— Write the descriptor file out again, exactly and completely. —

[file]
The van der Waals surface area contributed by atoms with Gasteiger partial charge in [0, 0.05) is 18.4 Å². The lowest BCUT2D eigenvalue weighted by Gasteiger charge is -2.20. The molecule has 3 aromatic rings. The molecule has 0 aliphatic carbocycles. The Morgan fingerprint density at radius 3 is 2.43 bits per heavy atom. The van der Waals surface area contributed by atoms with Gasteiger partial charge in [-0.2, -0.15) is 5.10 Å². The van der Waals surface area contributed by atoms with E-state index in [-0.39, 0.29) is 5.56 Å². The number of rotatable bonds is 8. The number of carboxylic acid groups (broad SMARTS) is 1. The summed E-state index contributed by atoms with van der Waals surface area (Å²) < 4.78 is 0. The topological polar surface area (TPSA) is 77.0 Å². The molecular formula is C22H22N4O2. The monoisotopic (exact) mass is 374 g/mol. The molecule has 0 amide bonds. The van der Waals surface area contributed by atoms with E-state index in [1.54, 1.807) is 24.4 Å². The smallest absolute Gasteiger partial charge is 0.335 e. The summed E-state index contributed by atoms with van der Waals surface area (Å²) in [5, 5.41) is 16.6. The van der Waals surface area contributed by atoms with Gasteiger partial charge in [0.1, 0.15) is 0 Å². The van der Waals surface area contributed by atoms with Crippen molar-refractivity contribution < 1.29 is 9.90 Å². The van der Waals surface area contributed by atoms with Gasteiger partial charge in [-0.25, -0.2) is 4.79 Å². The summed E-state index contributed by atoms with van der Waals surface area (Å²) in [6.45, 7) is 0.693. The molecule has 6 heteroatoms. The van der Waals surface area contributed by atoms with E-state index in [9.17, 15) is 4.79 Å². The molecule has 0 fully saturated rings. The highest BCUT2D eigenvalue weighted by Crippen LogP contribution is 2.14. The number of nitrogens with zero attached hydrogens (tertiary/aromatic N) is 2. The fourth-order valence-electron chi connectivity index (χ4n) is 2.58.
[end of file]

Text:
The van der Waals surface area contributed by atoms with Gasteiger partial charge in [0, 0.05) is 18.4 Å². The lowest BCUT2D eigenvalue weighted by Gasteiger charge is -2.20. The molecule has 3 aromatic rings. The molecule has 0 aliphatic carbocycles. The Morgan fingerprint density at radius 3 is 2.43 bits per heavy atom. The van der Waals surface area contributed by atoms with Gasteiger partial charge in [-0.2, -0.15) is 5.10 Å². The van der Waals surface area contributed by atoms with E-state index in [-0.39, 0.29) is 5.56 Å². The number of rotatable bonds is 8. The number of carboxylic acid groups (broad SMARTS) is 1. The summed E-state index contributed by atoms with van der Waals surface area (Å²) < 4.78 is 0. The topological polar surface area (TPSA) is 77.0 Å². The molecular formula is C22H22N4O2. The monoisotopic (exact) mass is 374 g/mol. The molecule has 0 amide bonds. The van der Waals surface area contributed by atoms with E-state index in [1.54, 1.807) is 24.4 Å². The smallest absolute Gasteiger partial charge is 0.335 e. The summed E-state index contributed by atoms with van der Waals surface area (Å²) in [5, 5.41) is 16.6. The van der Waals surface area contributed by atoms with Gasteiger partial charge in [0.1, 0.15) is 0 Å². The van der Waals surface area contributed by atoms with Crippen molar-refractivity contribution < 1.29 is 9.90 Å². The van der Waals surface area contributed by atoms with Gasteiger partial charge in [-0.25, -0.2) is 4.79 Å². The summed E-state index contributed by atoms with van der Waals surface area (Å²) in [6.45, 7) is 0.693. The molecule has 6 heteroatoms. The van der Waals surface area contributed by atoms with E-state index in [9.17, 15) is 4.79 Å². The molecule has 0 fully saturated rings. The highest BCUT2D eigenvalue weighted by Crippen LogP contribution is 2.14. The number of nitrogens with zero attached hydrogens (tertiary/aromatic N) is 2. The fourth-order valence-electron chi connectivity index (χ4n) is 2.58.